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"I tell you solemnly, anyone who does not welcome the Kingdom


of God like a child will not enter it" (Mark 10:15).


The late great humorist, Erma Bombeck, told the story of what


happened to her in Church one Sunday. She said,


"I was focused on a small child who was turning around and


smiling at everyone. He wasn't gurgling, spitting, humming, kicking,


tearing the hymnals, or rummaging through his mother's handbag.


He was just... smiling.


"Finally, his mother jerked him about and in a stage whisper that


could be heard in a little theater off Broadway said: 'Stop that


grinning! You're in Church!' With that, she gave him a glare, and,


as the tears rolled down his cheek, the mother added, 'That's better,'


and returned to her prayers." Bombeck reflected, "We sing, 'Make


a joyful noise unto the Lord!' while our faces reflect the sadness of


one who has just buried a rich aunt who left everything to her


pregnant hamster."


She continued, "Suddenly I was angry. It occurred to me the entire


world is in tears, and if you're not, then you'd better get with it. I


wanted to grab this child with the tear-stained face close to me and


tell him about my God. The happy God. The smiling God. The God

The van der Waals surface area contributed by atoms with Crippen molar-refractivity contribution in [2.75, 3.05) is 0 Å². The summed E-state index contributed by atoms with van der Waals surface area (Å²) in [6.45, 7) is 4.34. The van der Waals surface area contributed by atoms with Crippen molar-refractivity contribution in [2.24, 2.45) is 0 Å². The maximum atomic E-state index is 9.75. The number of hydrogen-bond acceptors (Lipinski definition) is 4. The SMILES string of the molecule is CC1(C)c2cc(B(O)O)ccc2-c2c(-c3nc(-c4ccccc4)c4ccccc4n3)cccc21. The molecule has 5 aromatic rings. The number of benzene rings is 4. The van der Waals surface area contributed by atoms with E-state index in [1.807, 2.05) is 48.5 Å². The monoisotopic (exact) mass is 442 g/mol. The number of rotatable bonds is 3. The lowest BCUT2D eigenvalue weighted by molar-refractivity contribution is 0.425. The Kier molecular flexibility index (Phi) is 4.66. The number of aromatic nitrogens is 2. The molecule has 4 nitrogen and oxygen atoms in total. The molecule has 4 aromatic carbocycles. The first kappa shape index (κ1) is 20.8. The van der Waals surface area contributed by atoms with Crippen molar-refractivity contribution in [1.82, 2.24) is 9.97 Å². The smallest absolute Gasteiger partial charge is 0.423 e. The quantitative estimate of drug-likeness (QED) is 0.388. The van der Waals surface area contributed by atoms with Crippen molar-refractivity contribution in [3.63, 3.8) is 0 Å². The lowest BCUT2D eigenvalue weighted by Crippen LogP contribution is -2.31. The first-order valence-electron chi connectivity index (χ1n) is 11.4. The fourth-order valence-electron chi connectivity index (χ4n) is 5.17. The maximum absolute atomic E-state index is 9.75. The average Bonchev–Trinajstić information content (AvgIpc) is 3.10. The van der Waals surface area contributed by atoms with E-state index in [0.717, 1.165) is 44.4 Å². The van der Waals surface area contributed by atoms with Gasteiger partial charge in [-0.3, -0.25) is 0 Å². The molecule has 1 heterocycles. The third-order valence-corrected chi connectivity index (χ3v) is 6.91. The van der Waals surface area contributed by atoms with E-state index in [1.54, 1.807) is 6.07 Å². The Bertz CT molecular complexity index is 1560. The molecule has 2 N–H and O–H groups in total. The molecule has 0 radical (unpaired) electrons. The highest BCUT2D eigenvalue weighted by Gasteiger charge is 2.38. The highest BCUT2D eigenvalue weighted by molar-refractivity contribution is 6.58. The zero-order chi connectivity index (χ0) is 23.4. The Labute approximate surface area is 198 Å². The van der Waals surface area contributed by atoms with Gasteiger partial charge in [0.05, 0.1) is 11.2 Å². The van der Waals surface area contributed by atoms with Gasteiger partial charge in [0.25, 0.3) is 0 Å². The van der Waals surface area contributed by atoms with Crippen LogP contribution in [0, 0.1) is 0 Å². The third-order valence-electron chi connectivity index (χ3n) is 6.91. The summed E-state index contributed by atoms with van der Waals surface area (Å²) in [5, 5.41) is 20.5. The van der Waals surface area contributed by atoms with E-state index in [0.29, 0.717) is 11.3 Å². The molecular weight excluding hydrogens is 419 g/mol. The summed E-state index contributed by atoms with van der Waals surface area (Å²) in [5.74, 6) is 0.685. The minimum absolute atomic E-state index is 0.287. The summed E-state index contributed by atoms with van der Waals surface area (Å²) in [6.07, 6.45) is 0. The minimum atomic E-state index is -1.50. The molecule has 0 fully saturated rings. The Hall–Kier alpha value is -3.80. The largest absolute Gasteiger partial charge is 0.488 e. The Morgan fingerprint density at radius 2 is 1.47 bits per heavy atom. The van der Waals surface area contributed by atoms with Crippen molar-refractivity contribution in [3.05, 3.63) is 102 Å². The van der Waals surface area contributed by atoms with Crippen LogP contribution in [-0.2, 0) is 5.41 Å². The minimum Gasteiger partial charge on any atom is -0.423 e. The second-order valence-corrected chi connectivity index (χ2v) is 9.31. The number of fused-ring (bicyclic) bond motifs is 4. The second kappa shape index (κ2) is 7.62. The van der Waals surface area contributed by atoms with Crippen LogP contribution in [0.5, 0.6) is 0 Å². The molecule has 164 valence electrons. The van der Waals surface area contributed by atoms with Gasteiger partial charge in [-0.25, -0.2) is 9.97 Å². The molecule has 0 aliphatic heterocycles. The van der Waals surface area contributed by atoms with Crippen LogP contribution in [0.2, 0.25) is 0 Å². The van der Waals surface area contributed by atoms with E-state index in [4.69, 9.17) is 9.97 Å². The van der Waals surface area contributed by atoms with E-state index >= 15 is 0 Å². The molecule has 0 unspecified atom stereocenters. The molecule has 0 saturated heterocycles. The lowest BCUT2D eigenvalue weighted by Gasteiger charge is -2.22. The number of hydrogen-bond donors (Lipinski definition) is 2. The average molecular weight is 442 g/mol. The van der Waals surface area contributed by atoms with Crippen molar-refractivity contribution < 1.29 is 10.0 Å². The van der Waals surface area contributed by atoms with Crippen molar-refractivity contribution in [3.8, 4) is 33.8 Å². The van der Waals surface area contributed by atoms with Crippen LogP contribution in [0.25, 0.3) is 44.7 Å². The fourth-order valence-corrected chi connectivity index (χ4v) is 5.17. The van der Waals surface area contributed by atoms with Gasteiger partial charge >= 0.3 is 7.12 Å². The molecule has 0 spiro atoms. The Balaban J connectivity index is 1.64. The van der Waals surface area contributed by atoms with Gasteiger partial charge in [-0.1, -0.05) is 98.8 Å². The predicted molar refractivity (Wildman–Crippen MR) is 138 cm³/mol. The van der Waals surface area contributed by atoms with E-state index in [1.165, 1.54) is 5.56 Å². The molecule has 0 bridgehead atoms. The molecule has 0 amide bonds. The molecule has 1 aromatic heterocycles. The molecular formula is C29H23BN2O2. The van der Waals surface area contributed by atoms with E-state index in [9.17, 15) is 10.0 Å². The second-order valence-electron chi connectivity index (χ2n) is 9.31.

who had to have a sense of humor to have created the likes of us.


I wanted to tell him He is an understanding God. One who


understands little children who turn around and smile in Church,


and even curious little children who rummage through their mothers'


handbags. I wanted to tell that little child that I too have taken a few


lumps for daring to smile in an otherwise solemn religious setting.


By tradition, I suppose, one wears faith with the solemnity of a


mourner, the mask of tragedy. What a fool, I thought, this woman


sitting next to the only sign of hope -- the only miracle left in our


civilization. If that child couldn't smile in Church then where was


there left to go?" -1


Indeed, where is there left to go?


(Sunday Sermons Online)


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